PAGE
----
Gender and identity has always been a topic of debate across the globe. The world is no longer white or black, it is grey too. Gender identity is similarly fluid, there are men, women and Trans-gender people, and everyone wants to be treated just as equally as the other.

The world is still trying to navigate its way around the fluidity of gender, and transgender issues are becoming all the more topical. In a recent interview, Nigerian novelist made some statements on her thoughts on transgender issues.

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In an interview with Channel 4 News Chimamanda said:

“So when people talk about, you know, are ‘trans-women women?’ my feeling is trans-women are trans-women. I think the whole problem of gender in the world is about our experiences, it’s not about how we wear our hair, or whether we have a vagina or a penis, it’s about the way the world treats us”.

“And I think if you’ve lived in the world as a man, with the privileges the world accords to men, and then sort of changed, switched gender, it’s difficult for me to accept that then we can equate to your experience with the experience of a woman who has lived from the beginning in the world as a woman, and who has not been accorded those privileges that men are,”she added.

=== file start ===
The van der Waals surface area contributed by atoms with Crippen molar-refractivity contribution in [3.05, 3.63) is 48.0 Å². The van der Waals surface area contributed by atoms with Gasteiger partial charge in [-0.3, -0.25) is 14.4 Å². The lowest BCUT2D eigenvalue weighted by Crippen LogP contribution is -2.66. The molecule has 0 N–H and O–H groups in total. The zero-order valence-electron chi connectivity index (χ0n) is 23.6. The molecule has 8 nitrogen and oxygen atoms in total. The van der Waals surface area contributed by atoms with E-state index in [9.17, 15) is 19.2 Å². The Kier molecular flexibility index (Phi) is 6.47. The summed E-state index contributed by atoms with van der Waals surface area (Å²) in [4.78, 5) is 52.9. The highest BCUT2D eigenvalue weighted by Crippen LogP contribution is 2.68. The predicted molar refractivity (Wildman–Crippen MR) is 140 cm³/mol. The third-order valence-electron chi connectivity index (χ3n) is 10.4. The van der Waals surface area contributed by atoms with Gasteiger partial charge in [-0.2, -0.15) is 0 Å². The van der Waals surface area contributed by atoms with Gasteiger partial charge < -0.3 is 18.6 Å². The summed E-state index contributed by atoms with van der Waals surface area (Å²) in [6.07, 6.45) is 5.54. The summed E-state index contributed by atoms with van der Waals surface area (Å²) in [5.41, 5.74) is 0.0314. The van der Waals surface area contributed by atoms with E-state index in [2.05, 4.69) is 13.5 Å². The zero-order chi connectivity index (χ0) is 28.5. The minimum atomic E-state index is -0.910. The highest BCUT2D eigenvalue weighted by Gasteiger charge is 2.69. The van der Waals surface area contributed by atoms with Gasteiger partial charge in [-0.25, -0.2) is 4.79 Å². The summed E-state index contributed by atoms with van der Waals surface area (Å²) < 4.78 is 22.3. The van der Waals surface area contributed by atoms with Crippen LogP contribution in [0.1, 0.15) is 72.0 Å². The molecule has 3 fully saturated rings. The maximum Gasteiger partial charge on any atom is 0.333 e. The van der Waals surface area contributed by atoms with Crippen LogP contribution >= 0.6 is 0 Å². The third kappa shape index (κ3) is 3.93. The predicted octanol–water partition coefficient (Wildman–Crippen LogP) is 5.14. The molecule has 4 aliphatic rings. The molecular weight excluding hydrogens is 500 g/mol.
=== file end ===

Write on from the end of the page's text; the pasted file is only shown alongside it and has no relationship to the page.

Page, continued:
In the interview, Chimamanda further noted, ” But I don’t think it’s a good thing to conflate everything into one. I don’t think it’s a good thing to talk about women’s issues being exactly the same as the issues of trans-women, because I don’t think that’s true”.

Chimamanda Nogozi Adichie in an interview with Channel 4. Photo: Chimamanda Adichie/ Facebook

Her statement was met with mixed reactions, criticised and seen as divisive and problematic. Chimamanda is not the first feminist to make the statement on trans identity, viewed as problematic. Jenni Murray, presenter of the BBC Radio 4’s Woman’s Hour in an article for The Times, Be trans, be proud- but don’t call yourself a “real woman” was criticised for making “hurtful remarks” after suggesting men who have had sex-change operations should not claim to be “real women”.

Chimamanda came with a rejoinder to her statement on her Facebook page.

She wrote: “Because the truth about societal privilege is that it isn’t about how you feel. (Anti-racist white people still benefit from race privilege in the United States). It is about how the world treats you, about the subtle and not so subtle things that you internalize and absorb”.

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“This is not to say that trans women did not undergo difficulties as boys. But they did not undergo those particular difficulties specific to being born female, and this matters because those experiences shape how adult women born female interact with the world,” Chimamanda adds.

In the statement on Facebook, Chimamanda notes, “And because to be human is to be a complex amalgam of your experiences, it is disingenuous to say that their being born male has no effect on their experience of gender as trans women”.

Many trans-women, both on the continent and across the world have come out to tell their stories. The hashtag #Maleprivilegediaries has been used on Twitter to share their stories and experiences.